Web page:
REMEMBER IT WRONG
Everyone’s memory is subjective. If in three weeks we
were both interviewed about what went on here
tonight, we would both probably have very, very
—James Frey on Larry King Live
My front four teeth are gone, I have a hole in my
cheek, my nose is broken and my eyes are swollen
—James Frey, from A Million Little Pieces
But I was there, 12C, window seat, and there
was no blood anywhere except the blue kind
making blue roots under the skin of our wrists.
From what I recall his teeth were all present,
ivory and symmetrical, one pristine incisor
flushed against the next like marble tiles.
Teeth other teeth aspire to be. I saw no hole
in his cheek but a razor nick or new pimple,
some red blip on his otherwise unblemished face.
Boyish. Babyish, even. The only holes
were the two he breathed from and the one
called a mouth that demanded another pillow,
headphones, club soda, more ice.
His nose was intact, straight as the tailfin
dividing the sky behind us. There was turbulence,
the plane a dragonfly in a windstorm.
My cup of Cabernet sloshed, my napkin bled,
a bag rumbled in the overheard bin like a fist
pounding inside a coffin. I was calm, I fly
all the time, but the man in question
was quivering and paler than a hardboiled egg.
Eyes swollen open, eyes skittering and green.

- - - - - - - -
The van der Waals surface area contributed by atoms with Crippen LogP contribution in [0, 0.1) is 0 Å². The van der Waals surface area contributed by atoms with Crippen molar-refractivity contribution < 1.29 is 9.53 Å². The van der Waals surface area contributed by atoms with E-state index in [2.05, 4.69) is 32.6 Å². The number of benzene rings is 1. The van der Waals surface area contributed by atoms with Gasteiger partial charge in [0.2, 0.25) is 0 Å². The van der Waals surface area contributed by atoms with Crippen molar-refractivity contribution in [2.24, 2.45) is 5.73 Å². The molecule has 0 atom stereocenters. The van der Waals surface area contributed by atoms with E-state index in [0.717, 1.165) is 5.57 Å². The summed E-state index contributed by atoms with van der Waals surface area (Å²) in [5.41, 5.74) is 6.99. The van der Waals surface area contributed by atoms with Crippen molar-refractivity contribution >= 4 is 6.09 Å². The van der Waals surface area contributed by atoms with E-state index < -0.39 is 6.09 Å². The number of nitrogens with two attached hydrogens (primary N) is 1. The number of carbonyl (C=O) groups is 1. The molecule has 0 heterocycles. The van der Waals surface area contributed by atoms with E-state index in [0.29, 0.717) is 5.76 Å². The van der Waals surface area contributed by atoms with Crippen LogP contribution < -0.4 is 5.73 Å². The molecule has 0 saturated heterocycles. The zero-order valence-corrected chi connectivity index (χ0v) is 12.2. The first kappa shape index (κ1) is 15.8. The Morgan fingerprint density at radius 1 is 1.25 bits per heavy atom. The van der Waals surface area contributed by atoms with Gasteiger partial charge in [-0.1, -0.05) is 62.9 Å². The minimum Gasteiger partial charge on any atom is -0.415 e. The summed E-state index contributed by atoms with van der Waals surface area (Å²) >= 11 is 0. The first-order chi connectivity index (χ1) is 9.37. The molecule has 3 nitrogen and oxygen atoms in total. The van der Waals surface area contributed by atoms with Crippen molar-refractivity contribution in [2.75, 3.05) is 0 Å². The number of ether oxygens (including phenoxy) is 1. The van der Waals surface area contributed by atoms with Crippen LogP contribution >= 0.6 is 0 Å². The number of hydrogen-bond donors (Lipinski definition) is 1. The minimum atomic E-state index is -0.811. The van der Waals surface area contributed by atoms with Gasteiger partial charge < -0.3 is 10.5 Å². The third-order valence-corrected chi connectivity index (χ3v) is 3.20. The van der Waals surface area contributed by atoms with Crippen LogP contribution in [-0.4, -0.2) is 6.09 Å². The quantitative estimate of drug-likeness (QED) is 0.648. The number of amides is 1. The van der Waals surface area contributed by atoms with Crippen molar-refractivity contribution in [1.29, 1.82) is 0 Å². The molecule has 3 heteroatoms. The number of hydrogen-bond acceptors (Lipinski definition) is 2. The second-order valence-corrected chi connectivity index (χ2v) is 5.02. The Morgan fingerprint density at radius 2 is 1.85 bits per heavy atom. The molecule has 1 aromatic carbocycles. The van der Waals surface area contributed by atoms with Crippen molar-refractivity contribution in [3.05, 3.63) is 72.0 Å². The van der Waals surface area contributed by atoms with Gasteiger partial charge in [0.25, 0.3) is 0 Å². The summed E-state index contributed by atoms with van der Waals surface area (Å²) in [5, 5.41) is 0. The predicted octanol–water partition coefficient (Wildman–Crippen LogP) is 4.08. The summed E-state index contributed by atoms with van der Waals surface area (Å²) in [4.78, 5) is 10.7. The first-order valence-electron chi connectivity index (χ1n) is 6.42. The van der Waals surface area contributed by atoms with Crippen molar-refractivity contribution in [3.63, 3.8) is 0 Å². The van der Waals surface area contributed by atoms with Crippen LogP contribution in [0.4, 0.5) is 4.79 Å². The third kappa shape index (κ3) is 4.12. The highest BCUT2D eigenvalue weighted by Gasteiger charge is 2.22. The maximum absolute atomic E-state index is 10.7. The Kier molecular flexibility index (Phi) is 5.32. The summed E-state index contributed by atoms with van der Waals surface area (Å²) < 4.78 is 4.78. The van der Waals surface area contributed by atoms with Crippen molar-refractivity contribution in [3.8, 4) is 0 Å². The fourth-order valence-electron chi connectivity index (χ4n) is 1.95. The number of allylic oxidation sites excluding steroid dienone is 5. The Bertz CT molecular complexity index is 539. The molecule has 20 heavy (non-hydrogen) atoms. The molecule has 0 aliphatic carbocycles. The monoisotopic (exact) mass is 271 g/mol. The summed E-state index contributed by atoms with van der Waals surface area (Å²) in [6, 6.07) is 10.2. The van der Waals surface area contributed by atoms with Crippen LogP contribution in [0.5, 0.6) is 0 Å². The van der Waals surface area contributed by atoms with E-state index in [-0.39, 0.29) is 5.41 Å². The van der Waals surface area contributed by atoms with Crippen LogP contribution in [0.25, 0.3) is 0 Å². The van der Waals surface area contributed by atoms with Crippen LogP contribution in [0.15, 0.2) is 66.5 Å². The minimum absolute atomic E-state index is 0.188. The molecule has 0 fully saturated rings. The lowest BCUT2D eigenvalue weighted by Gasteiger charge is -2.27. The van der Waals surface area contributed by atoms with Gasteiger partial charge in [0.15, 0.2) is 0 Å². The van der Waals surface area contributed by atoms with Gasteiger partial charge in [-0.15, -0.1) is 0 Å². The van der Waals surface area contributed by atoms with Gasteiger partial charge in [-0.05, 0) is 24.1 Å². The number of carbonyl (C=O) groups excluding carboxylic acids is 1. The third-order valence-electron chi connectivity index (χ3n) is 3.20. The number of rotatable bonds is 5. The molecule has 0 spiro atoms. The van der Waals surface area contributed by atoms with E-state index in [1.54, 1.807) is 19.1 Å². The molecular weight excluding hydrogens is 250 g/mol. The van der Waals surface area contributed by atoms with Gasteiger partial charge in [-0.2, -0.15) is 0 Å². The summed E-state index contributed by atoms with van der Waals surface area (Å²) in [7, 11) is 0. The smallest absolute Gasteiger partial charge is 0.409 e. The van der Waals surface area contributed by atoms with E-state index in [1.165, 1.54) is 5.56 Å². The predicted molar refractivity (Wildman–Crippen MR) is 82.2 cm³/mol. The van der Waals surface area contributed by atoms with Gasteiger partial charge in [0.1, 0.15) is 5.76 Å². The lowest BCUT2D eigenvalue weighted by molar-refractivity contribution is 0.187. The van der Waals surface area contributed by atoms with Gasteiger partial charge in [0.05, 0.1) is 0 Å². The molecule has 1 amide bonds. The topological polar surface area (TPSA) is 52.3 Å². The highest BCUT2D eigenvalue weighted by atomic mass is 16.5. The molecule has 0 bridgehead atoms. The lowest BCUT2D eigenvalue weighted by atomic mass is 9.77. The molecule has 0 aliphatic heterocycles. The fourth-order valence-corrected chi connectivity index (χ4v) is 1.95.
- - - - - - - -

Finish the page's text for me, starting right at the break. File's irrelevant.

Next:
Or brown or blue. Memory is a murky thing,
always changing its mind. Interview me again
in three weeks and maybe I’ll remember
his wounds, the way my grandmother
gradually put down the knife after she spread
butter on her napkin. Slowly the disease worked,
slowly erasing slowly what her brain slowly
recorded over the slowly decades. Memory
is a mysterious thing, shadow of a ghost,
nebulous as the clouds we pierced on our descent,
Chicago revealing itself in my little window
like dust blown from a photo of someone
it takes you a moment to recognize.
—from Rattle #32, Winter 2009
2009 Rattle Poetry Prize Honorable Mention
David Hernandez: “You wrote ‘Remember It Wrong’ in July of 2007. You don’t remember much from that experience other than typing ‘babyish’ for the first time in your life. You wonder why ‘babyish’ isn’t used more often in poetry and why ‘honeysuckle’ stays in fashion despite wearing the same pair of bellbottoms year after year. You remember Toughskins. Their durability. Your grandmother removing grass-stains with a scrub brush.” (web)